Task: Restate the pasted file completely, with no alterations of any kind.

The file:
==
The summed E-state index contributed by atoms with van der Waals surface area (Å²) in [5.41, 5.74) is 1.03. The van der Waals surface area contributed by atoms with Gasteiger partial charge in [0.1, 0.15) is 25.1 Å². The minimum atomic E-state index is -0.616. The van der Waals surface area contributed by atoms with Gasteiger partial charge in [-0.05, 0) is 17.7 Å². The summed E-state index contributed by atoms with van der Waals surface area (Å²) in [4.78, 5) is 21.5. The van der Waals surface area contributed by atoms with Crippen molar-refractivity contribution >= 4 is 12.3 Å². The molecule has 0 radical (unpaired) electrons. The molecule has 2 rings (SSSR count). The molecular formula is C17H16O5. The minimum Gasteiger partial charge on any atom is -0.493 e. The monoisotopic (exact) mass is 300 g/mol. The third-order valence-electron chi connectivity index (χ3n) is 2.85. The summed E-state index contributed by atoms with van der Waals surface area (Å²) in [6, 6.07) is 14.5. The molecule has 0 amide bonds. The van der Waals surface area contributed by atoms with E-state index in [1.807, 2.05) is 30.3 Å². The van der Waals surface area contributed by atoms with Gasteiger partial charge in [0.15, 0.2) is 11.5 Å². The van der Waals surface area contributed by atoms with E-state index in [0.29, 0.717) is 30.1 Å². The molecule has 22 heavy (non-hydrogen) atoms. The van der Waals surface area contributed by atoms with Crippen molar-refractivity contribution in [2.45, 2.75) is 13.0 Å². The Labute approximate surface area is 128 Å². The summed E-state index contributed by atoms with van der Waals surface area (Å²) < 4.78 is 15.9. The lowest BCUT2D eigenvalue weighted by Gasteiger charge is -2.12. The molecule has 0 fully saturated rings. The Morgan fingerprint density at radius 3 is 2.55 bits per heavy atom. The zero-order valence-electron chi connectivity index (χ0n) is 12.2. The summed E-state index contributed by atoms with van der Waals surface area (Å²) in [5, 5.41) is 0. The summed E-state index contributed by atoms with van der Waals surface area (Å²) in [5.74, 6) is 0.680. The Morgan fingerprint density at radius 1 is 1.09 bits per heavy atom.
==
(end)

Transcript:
The summed E-state index contributed by atoms with van der Waals surface area (Å²) in [5.41, 5.74) is 1.03. The van der Waals surface area contributed by atoms with Gasteiger partial charge in [0.1, 0.15) is 25.1 Å². The minimum atomic E-state index is -0.616. The van der Waals surface area contributed by atoms with Gasteiger partial charge in [-0.05, 0) is 17.7 Å². The summed E-state index contributed by atoms with van der Waals surface area (Å²) in [4.78, 5) is 21.5. The van der Waals surface area contributed by atoms with Crippen molar-refractivity contribution >= 4 is 12.3 Å². The molecule has 0 radical (unpaired) electrons. The molecule has 2 rings (SSSR count). The molecular formula is C17H16O5. The minimum Gasteiger partial charge on any atom is -0.493 e. The monoisotopic (exact) mass is 300 g/mol. The third-order valence-electron chi connectivity index (χ3n) is 2.85. The summed E-state index contributed by atoms with van der Waals surface area (Å²) in [6, 6.07) is 14.5. The molecule has 0 amide bonds. The van der Waals surface area contributed by atoms with E-state index in [1.807, 2.05) is 30.3 Å². The van der Waals surface area contributed by atoms with Gasteiger partial charge in [0.15, 0.2) is 11.5 Å². The van der Waals surface area contributed by atoms with E-state index in [0.29, 0.717) is 30.1 Å². The molecule has 22 heavy (non-hydrogen) atoms. The van der Waals surface area contributed by atoms with Crippen molar-refractivity contribution in [2.45, 2.75) is 13.0 Å². The Labute approximate surface area is 128 Å². The summed E-state index contributed by atoms with van der Waals surface area (Å²) < 4.78 is 15.9. The lowest BCUT2D eigenvalue weighted by Gasteiger charge is -2.12. The molecule has 0 fully saturated rings. The Morgan fingerprint density at radius 3 is 2.55 bits per heavy atom. The zero-order valence-electron chi connectivity index (χ0n) is 12.2. The summed E-state index contributed by atoms with van der Waals surface area (Å²) in [5, 5.41) is 0. The summed E-state index contributed by atoms with van der Waals surface area (Å²) in [5.74, 6) is 0.680. The Morgan fingerprint density at radius 1 is 1.09 bits per heavy atom.